Windows: PostScript Fonts Link

PostScript font rendering with GDI grayscale
PostScript font rendering with GDI grayscale
PostScript font rendering with GDI grayscale.

In GDI-based browsers, PostScript-based Web fonts are displayed in grayscale. Unlike the prevalent GDI-ClearType, this gives smooth contours. And unlike TrueType hints, PostScript hinting is easier to create, even automatically.

PostScript font rendering with DirectWrite
PostScript font rendering with DirectWrite
PostScript font rendering with DirectWrite.

DirectWrite not only gives smoother outlines, it also applies subpixel rendering to PostScript fonts. Unlike TrueType rendering, however, it allows for more gray pixels in order to reflect stroke weights more realistically. That makes it well-balanced, and similar to Mac OS rendering.

At some point in the future—browser makers and users will not switch as quickly as we wish—DirectWrite will succeed the older Windows rendering methods, and we will indeed be spoilt for choice between TrueType- and PostScript-based Web fonts.

Windows: Unhinted Fonts Link

Unhinted font rendered with grayscale
Unhinted font rendered with grayscale
Unhinted font rendered with grayscale.

In the old Windows grayscale mode, completely unhinted fonts look surprisingly good. Since the font does not “align itself” to full pixels via hinting, and the rasterizer does not enforce this either, we have a rendering that is similar to that of iOS. Unfortunately, unhinted fonts are currently not an option, as the next example shows:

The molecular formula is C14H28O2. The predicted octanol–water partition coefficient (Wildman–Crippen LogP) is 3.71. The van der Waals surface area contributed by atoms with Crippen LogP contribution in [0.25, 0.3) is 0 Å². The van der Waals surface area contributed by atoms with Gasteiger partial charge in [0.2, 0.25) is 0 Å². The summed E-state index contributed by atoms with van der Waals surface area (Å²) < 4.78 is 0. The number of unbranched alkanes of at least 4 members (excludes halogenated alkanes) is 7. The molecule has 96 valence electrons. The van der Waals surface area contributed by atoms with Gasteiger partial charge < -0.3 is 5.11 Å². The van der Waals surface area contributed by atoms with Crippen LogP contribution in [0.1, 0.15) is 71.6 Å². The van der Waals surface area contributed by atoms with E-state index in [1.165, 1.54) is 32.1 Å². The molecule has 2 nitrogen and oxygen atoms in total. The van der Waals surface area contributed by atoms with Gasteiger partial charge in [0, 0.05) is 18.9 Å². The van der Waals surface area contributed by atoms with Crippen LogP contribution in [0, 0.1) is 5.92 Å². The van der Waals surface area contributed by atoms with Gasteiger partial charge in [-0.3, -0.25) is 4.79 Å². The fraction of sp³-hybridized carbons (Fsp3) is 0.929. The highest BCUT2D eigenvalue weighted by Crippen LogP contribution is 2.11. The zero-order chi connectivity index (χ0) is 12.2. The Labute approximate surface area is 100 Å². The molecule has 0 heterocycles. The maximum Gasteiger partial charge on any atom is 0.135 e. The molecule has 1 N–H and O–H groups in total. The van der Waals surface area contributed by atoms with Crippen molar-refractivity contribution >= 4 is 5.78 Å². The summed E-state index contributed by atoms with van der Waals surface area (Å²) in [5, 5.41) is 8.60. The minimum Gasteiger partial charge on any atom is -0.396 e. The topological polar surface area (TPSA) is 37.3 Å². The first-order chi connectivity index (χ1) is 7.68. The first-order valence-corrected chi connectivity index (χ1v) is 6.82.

Unhinted TrueType font in GDI-ClearType rendering
Unhinted TrueType font in GDI-ClearType rendering
Unhinted TrueType font in GDI-ClearType rendering.

As noted in many discussions on Web font rendering quality, GDI-ClearType is extremely dependent on good hinting. Horizontal strokes have to be precisely defined by means of hinting, otherwise they might be rendered in an inappropriate thickness. Even in larger sizes, hinting is crucial. Unhinted fonts will show “warts” sticking out where contours are not correctly aligned to the pixel grid, like in the example above.